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The surgical management of childhood bronchiectasis. A review of 96 consecutive pulmonary resections in children with nontuberculous bronchiectasis.

Publication Date
  • Research Article
  • Medicine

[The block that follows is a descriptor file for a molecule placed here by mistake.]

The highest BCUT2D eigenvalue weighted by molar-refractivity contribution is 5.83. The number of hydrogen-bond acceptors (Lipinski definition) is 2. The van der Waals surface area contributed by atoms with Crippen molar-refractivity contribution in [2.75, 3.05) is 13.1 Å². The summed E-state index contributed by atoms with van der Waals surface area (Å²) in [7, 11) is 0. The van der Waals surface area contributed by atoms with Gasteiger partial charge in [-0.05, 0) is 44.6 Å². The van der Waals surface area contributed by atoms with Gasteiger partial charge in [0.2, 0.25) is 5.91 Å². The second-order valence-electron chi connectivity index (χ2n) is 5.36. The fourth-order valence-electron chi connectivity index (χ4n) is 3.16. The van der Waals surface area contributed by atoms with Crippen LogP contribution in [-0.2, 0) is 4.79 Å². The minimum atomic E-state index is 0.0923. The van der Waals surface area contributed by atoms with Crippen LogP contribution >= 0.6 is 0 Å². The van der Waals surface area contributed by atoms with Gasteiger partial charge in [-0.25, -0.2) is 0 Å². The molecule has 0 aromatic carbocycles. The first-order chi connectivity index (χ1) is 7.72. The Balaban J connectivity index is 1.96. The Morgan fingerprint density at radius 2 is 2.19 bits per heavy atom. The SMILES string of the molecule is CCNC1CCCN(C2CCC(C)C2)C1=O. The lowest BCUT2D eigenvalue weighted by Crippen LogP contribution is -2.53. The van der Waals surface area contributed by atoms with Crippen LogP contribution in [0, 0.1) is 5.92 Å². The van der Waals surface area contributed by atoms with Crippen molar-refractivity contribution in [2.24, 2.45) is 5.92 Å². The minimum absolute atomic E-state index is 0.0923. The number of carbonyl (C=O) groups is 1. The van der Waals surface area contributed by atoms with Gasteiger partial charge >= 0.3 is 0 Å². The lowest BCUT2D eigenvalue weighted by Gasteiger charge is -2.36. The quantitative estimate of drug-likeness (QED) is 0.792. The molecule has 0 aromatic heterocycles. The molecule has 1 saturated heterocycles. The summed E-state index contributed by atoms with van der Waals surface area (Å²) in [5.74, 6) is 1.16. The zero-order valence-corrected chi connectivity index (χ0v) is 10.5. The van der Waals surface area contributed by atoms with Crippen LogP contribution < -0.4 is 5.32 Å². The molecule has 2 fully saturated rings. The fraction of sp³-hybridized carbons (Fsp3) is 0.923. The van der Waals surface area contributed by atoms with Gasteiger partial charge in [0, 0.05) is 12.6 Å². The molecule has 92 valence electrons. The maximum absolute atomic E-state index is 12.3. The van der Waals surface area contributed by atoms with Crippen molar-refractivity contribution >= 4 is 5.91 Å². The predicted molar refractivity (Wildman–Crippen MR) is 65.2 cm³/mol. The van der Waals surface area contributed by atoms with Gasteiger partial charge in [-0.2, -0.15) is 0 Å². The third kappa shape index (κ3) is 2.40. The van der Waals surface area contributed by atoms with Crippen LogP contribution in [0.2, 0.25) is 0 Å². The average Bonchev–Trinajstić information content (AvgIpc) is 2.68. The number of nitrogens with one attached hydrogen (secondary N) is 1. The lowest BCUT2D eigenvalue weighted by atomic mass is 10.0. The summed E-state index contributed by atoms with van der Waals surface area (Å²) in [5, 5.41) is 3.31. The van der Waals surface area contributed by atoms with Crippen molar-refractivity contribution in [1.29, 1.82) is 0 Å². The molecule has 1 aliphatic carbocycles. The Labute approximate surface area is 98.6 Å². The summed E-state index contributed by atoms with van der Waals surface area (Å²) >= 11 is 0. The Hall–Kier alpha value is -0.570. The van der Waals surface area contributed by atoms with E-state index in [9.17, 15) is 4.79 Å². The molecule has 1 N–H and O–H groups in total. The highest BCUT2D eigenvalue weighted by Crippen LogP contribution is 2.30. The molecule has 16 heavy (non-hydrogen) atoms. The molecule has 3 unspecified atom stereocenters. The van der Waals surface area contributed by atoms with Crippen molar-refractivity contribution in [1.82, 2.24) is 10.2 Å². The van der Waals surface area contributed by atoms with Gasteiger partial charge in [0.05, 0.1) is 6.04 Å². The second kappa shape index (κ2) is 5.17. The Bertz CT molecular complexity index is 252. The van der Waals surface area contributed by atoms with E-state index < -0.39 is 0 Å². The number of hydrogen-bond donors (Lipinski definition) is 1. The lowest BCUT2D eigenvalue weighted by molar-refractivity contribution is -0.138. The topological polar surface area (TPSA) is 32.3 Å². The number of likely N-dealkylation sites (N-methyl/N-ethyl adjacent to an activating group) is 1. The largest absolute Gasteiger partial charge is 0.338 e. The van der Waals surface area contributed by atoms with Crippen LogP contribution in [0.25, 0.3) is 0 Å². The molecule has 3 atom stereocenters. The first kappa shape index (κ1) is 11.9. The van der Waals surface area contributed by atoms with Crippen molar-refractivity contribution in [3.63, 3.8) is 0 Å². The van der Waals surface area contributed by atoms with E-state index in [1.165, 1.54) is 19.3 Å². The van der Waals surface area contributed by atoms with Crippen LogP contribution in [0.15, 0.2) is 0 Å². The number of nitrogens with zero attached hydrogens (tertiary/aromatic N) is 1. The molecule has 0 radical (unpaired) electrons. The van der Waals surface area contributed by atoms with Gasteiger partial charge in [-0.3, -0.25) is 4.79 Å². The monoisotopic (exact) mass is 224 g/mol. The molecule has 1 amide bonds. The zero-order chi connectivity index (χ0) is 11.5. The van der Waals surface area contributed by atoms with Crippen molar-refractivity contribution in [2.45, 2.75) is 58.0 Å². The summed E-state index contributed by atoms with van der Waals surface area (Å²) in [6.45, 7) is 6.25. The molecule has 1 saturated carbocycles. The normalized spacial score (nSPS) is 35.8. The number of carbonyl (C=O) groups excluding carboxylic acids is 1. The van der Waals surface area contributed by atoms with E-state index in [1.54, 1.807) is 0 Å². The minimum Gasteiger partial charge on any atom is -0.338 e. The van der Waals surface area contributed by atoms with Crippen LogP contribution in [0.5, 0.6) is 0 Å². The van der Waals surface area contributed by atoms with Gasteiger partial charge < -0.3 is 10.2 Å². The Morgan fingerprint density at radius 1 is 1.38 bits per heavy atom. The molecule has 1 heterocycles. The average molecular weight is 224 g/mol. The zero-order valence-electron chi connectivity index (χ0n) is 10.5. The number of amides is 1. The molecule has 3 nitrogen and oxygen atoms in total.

In 195 children with nontuberculous bronchiectasis, periodic bronchography and clinical examinations were conducted over a period of 16 years (average 9.4 years). This was provided a critical assessment of surgical accomplishments in 96 consecutive resections and a parallel observation of 111 cases not submitted to resection. The final clinical assessment of the surgical cases shows 75% to be well or much improved, 22% to be improved, and 4% unchanged, while patients not submitted to resection have remained largely unchanged (69%) or have become worse (23%). The isolated superior segment can be preserved in children with good results, provided there is clear bronchographic evidence that the segment is entirely free of disease. When partially diseased segments are retained and required to fill a large volume, there is a tendency for even slightly altered bronchi to deteriorate postoperatively. Serial bronchography has proved helpful in determining when the disease has reached a mature, stable state and in planning the extent of resection. Images Fig. 1A. Fig. 1B. Fig. 2. Fig. 3A. Fig. 3B. Fig. 3C.

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